Michael O'Leary: Shane Ross 'playing a blinder' in Bus Éireann dispute

The Ryanair CEO also discussed Brexit in an interview with Ivan Yates...

Transport Minister Shane Ross 'has played a blinder' in the Bus Éireann dispute, according to Michael O'Leary.

The Ryanair boss joined Ivan Yates for this week's first edition of Yates on Sunday, and their conversation covered issues like Brexit and the ongoing Bus Éireann strike.

Despite calls for Minister Ross to step in and intervene, he has repeatedly refused to do. And the Ryanair CEO says that's exactly what a minister should be doing.

He told Ivan: “I think he’s played a blinder on the bus issue, because he stayed out of it - and the minister should stay out of those issues where you have public sector unions running around trying to suck ministers and politicians into resolving disputes.

He described former Taoiseach Bertie Ahern as a "great man for opening the cheque books and buying off the unions for many years".

"We are still dealing with the damage that that caused," Mr O'Leary argued.

"You have to stay out of it - let the management of Bus Éireann manage it. The unions have to accept that there is management in place, and they have to deal with management."

He suggested that negotiations with unions will only progress "when they understand that the Government won’t come around and open the cheque book again".


Mr O'Leary has been one of the most vocal opponents of Britain leaving the EU, a position that led to this memorable photo outside the British Houses of Parliament:

Ryanair CEO Michael O'Leary in London urging Britons to vote Remain in the EU referendum | Image: Ryanair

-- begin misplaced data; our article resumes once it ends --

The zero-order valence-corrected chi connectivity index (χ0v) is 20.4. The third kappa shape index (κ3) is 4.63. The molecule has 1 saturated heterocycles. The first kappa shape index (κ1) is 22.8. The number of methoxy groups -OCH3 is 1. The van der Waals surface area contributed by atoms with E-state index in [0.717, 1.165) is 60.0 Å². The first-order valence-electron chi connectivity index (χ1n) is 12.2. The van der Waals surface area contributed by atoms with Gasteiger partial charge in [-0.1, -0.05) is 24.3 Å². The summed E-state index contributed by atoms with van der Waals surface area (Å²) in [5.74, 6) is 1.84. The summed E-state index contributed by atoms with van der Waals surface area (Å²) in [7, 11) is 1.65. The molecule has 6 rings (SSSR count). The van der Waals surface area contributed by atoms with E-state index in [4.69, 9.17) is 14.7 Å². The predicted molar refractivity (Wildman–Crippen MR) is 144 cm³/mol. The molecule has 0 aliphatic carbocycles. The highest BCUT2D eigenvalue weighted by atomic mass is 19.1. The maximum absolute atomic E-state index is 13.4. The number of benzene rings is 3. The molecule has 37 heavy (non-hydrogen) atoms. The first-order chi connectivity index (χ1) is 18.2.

With Article 50 now triggered and official negotiations getting underway, O'Leary's stance hasn't softened. Indeed, he said "there's a real risk" that there could be no flights between the UK and Europe for a few weeks or months after Brexit talks conclude.

He suggested the aviation industry does not know what's coming as "the British government doesn’t have a clue what they’re doing".

He suggested: "They have said with certainty that they’re going to leave the Open Skies regime - which is basically the European Union for airlines - because they don’t want to obey European Court of Justice rulings. But if you leave Open Skies, then we go back to [World Trade Organisation] rules. But aviation is not covered by WTO.

“If you’re going to leave Open Skies, you must negotiate a bilateral between the UK and Europe within the next two years," he explained.

He does not believe that is going to happen - and indeed he suggests Europe may be looking to teach the 'British man on the street' a lesson by having no agreement by the time March 2019 - the deadline for Brexit talks - rolls around.

"Maybe cutting off flights for three months at the end of March 2019, he’ll begin to understand what’s going on," Mr O'Leary said. "Explaining passporting of financial services doesn’t appeal to the guy in the street in Hull, or in Grimsby, or in Leicester. But if he can’t fly to Spain for his summer holidays, then they can begin to understand what’s happening."

And what is Michael O'Leary's optimum solution for Brexit?

“The optimum solution is Britain doesn’t leave the biggest free-trading bloc in the world," he insisted. "And I think they may well change their minds in two years time - I hope some common sense will prevail.”